I am very pleased to announce that Cambridgeshire Community Archives Network (CCAN) and Cambridgeshire Association for Local History (CALH) are working in partnership with BBC learning to provide opportunies to experience archive film and running activies based around that. The first of our linked activities will take place at the Cambridgeshire History Fair on Saturday 17th September on Cherry Hinton Recreation Ground, where amoungst all the exciting stalls and re-enactors you will find the CALH marquee which will be showing archive film and holding memory collection and sharing. This is a FREE event, so why not come and see us!
Several of the CCAN groups are also holding film events with memory collection and refreshments, you can download the flyer above to find out more and visit an event near you.
This are lots of local events that are designed to complement the new BBC Two series Reel History of Britain, which starts on Monday, September 5th on BBC2 at 1830 each week night for four weeks. More information can be found at http://www.bbc.co.uk/programmes/b00yw2wc and the first four episodes are listed below:Date:
Mon 5th September
1/20: Britain’s Wartime Evacuees
In Torquay, Melvyn looks back to the 1940’s and wartime evacuation.
Tue 6th September
2/20: Britain’s First Teenagers
Melvyn Bragg looks back at when Britain broke free of the burdens of WWII.
Wed 7th September
3/20: Soldier, Soldier
In Preston, Melvyn Bragg looks back to the First World War.
Thurs 8th September
4/20: Britain’s Black Diamonds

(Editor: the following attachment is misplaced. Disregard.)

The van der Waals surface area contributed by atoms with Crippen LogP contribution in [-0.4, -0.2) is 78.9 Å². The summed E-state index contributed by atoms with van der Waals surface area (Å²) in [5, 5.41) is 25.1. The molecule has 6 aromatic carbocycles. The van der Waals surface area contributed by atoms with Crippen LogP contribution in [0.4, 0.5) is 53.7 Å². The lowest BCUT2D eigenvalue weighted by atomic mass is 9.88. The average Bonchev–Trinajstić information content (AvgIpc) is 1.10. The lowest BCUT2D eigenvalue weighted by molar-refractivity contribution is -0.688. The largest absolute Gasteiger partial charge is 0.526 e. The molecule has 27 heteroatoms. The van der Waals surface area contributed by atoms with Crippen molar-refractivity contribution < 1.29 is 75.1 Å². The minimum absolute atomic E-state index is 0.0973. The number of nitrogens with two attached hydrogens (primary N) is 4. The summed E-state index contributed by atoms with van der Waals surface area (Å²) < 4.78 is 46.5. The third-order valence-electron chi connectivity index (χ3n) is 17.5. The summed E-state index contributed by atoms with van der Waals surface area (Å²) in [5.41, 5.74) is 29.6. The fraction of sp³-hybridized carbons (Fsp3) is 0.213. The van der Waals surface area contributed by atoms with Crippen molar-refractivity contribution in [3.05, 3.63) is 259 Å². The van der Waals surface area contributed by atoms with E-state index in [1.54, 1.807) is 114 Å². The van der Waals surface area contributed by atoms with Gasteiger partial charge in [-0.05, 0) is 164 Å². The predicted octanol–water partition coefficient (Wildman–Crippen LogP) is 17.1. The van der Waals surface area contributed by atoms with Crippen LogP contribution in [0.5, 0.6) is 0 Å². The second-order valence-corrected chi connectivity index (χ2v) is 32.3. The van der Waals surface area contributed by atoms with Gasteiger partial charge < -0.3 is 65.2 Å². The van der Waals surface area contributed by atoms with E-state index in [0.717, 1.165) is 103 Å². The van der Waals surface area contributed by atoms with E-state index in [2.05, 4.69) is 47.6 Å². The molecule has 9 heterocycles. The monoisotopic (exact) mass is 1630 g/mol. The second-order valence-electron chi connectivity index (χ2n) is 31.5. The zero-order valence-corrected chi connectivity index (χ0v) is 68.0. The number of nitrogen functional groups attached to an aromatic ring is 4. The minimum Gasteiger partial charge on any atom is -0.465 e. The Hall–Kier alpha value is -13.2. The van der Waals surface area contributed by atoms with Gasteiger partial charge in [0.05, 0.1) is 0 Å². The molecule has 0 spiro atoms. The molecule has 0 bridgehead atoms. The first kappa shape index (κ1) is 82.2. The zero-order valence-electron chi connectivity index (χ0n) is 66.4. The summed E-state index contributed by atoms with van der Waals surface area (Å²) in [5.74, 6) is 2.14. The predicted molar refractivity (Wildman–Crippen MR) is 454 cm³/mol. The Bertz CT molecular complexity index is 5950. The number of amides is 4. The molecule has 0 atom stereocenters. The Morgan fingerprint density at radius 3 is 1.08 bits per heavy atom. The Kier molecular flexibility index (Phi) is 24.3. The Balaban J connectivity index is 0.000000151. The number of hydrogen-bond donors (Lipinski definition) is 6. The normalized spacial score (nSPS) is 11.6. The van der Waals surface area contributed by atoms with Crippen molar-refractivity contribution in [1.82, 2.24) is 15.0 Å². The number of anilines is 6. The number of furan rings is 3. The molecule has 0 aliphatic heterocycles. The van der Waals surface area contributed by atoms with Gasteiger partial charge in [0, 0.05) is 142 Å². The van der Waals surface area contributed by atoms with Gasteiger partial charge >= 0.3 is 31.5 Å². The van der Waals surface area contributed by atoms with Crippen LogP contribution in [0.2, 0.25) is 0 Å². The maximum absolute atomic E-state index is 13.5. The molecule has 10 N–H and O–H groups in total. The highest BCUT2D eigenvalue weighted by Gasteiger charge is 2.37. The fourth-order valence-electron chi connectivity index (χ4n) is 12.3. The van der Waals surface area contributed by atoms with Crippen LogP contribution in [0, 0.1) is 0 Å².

Melvyn Bragg is at the Big Pit Museum to view BFI films about coal mining in the 1930s.
The Reel History of Britain is a new, exciting 20 part series, in which Melvyn Bragg retells the fascinating stories of life in Britain from 1900 – 1970 through the archive collections of the British Film Institute and other National and Regional Film Archives. Travelling across the UK, Melvyn meets the members of the public who appeared in the historic films featured in the series, and brings them face-to-face with their relatives with the help of a 1967 custom built vintage mobile cinema.
Melvyn Bragg said: “At the turn of the last century one invention changed the way we recall our history forever – the motion camera. Thanks to Britain’s pioneering film-makers, we can still glimpse a world long gone.”
The BBC is also touring with it’s The Reel History of Britain Experience giving people the chance to learn more about their local history through film. The tour, which will visit Glasgow, Grimsby, Peterborough and Leicester, is free to attend, suitable for all ages and there is no need to book in advance.
Landscape Archaeologist, Local Historian & Mobile Makeup Artist